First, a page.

A historian specializing in the study of Josephus, Steve Mason, presents a case that the war that led to the destruction of Jerusalem and its temple was not prompted by any messianic movement among the people of Judaea. Rather, Mason suggests that the prophecy of a ruler to come out of the east and rule the entire world was a product of hindsight and that there is little reason to think that there was a “messianic movement” propelling the Jews to rebel against Rome.
I can’t hope to cover the full argument set out by Mason in A history of the Jewish War, AD 66-74 in a single post but I will try to hit some key points from pages 111 to 130 here.
To begin. It is a misunderstanding to think that we can read the works of Josephus as if they were a chronicle of facts happily shedding light on the background to the rise of Christianity.
History as Tragedy
To get the most reliable data from Josephus we need to study his works in the context of other historical writings of his day. In that context it is evident that Josephus is writing a “tragic history” — a narrative that he presents as a tragedy, a form of narrative with which his Greco-Roman audience was familiar. As a tragedy Josephus seeks to elicit tears of sympathy from his audience by using all of his rhetorical skills to portray graphic suffering and misfortune. In War Josephus opens with the proud Herod whose hubris is brought low by the misfortunes that follow. The audience knows how the story ends and knowing that only adds to their awareness of the tragedy in each scene. The irony of temple slaughter at Passover time would have been as clear to Roman as to Jewish readers: Passover was known to have been the festival of liberation.
A tragedy needs villains and Josephus fills his narrative with an abundance of “robbers” or “bandits” who polluted the temple, just as per Jeremiah 7:11 said they would.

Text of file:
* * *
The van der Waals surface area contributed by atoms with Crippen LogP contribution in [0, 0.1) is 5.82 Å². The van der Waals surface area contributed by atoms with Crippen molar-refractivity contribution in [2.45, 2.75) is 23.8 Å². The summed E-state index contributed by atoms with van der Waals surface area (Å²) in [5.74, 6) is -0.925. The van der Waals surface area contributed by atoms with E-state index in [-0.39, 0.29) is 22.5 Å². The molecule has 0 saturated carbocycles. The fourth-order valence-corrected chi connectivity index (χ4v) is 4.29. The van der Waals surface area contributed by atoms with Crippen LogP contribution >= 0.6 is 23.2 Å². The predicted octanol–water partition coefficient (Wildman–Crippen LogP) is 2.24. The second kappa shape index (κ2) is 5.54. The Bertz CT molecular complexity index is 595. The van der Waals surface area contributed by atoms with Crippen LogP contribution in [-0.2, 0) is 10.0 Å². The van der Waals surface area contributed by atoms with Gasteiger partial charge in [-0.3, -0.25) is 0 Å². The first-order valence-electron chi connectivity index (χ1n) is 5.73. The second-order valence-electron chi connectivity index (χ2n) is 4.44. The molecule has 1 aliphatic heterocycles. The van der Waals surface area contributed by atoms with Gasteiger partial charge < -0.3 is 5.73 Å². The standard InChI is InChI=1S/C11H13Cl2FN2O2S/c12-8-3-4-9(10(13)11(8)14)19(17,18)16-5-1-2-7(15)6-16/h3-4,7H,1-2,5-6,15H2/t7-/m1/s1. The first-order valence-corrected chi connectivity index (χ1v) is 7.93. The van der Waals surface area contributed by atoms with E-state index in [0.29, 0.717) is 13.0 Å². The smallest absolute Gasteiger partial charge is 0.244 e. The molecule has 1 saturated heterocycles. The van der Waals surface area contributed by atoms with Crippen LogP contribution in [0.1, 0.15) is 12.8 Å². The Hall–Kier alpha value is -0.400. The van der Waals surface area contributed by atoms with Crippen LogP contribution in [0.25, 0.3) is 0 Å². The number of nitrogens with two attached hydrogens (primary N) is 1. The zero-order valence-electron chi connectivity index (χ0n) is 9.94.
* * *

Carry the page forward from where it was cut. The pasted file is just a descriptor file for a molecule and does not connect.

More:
“Has this house, which is called by my name, become a den of robbers in your eyes?”
Josephus was in good literary company since we find the same motif being drafted by the Roman historian Tacitus when narrating the destruction of the central temple in Rome:
Thus the Capitoline temple, its doors locked, was burned to the ground undefended and unplundered. This was the most lamentable and appalling disaster in the whole history of the Roman commonwealth. Though no foreign enemy threatened, though we enjoyed the favour of heaven as far as our failings permitted, the sanctuary of Jupiter Best and Greatest solemnly founded by our fathers as a symbol of our imperial destiny . . . was now, thanks to the infatuation of our leaders, suffering utter destruction. (Hist. 3.72 — I am using my Penguin translation and not the one used by Mason)
Josephus blends Jewish and Greek literary motifs in his tragic narration (Mason, pp. 114-121). A stock motif in tragic narrative were omens of imminent disaster and ambiguous prophecies that would mislead the hapless victims.
Tragedy’s Stock Omens and Prophecies
A motif that was virtually universal in ancient historiography was that a change of ruler should be preceded by omens and prophecies. We see it in the history of Tacitus describing the ascent of Vespasian (I quote from LacusCurtius, Histories, Book 2.78- the extract is not quoted by Mason):